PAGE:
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Euro area sheds almost half of jobs created since 2013

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The coronavirus pandemic has wiped out nearly half of the 12 million euro-area jobs created in the seven years since the last recession. (stock photo)

The coronavirus pandemic has wiped out nearly half of the 12 million euro-area jobs created in the seven years since the last recession. (stock photo)

The coronavirus pandemic has wiped out nearly half of the 12 million euro-area jobs created in the seven years since the last recession. (stock photo)

The coronavirus pandemic has wiped out nearly half of the 12 million euro-area jobs created in the seven years since the last recession, in another sign of the enormous damage wreaked on the economy.

Employment slumped by 4.9 million in first half of the year, almost all in the second quarter when the most stringent measures to contain the spread of the virus were in place.

More declines are likely. Generous furlough programs across the 19-nation bloc have so far contained the fallout on the labour market from a record economic contraction, with a rise in unemployment that is more modest than in the US.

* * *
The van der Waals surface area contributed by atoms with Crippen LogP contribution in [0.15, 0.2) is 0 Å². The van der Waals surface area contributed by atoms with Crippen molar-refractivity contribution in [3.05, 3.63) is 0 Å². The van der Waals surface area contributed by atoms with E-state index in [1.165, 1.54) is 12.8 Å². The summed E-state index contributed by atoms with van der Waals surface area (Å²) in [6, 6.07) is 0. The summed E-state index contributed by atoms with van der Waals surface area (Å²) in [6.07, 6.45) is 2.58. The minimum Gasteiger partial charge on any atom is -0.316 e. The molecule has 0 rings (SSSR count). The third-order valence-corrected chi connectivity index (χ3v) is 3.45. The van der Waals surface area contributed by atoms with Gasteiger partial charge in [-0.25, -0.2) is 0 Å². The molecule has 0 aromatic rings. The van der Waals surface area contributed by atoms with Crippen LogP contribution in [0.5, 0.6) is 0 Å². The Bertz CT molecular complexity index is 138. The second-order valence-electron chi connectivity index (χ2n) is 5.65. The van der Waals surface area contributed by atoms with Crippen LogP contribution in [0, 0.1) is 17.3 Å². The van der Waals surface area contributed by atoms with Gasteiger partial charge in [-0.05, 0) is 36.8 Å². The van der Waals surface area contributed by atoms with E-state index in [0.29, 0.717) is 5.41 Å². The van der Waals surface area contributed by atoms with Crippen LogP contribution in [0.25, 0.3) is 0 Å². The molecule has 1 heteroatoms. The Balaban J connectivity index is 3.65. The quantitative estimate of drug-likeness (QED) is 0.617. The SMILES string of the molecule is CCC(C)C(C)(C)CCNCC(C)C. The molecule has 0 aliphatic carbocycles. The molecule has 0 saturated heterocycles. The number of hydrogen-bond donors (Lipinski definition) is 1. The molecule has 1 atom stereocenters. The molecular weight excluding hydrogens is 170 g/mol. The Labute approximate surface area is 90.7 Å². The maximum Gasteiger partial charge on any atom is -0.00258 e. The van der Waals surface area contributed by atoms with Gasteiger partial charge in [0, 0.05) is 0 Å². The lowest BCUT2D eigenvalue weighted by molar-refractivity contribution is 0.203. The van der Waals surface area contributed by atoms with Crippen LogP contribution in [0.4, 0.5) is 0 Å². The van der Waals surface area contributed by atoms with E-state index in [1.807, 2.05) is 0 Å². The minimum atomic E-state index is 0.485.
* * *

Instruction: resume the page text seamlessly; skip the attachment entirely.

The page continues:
Governments are now facing tough choices on how to wind down those programs though, as they weigh ballooning debt against the consequences of massive job losses for the economy.

Even the possibility of lost wages can cause consumers to increase their savings, undermining the recovery. The European Central Bank predicts an increase in joblessness as not all people in short-time work schemes or temporary layoffs will return to their previous posts.

In the US, with a similar population to the eurozone, employment is down more by than 12 million since the end of 2019.

The UK reported last week that payrolls have plunged by more than 700,000 since March. Chancellor of the Exchequer Rishi Sunak is planning to gradually phase out wage support there - though pressure is mounting to extend it - after spending £35bn (€38.73bn) on the programs so far.

With the virus disrupting global travel, airlines are among the companies planning the most wide-ranging job cuts. Deutsche Lufthansa AG has set a goal of slashing 22,000 full-time positions and warned that compulsory dismissals are likely. Air France-KLM is planning thousands of job cuts to secure government aid. German electronics retailer Ceconomy AG on Thursday announced plans to cut 3,500 jobs. A survey by the Ifo Institute showed this week that companies in Europe's largest economy don't expect business to normalize for another 11 months on average.

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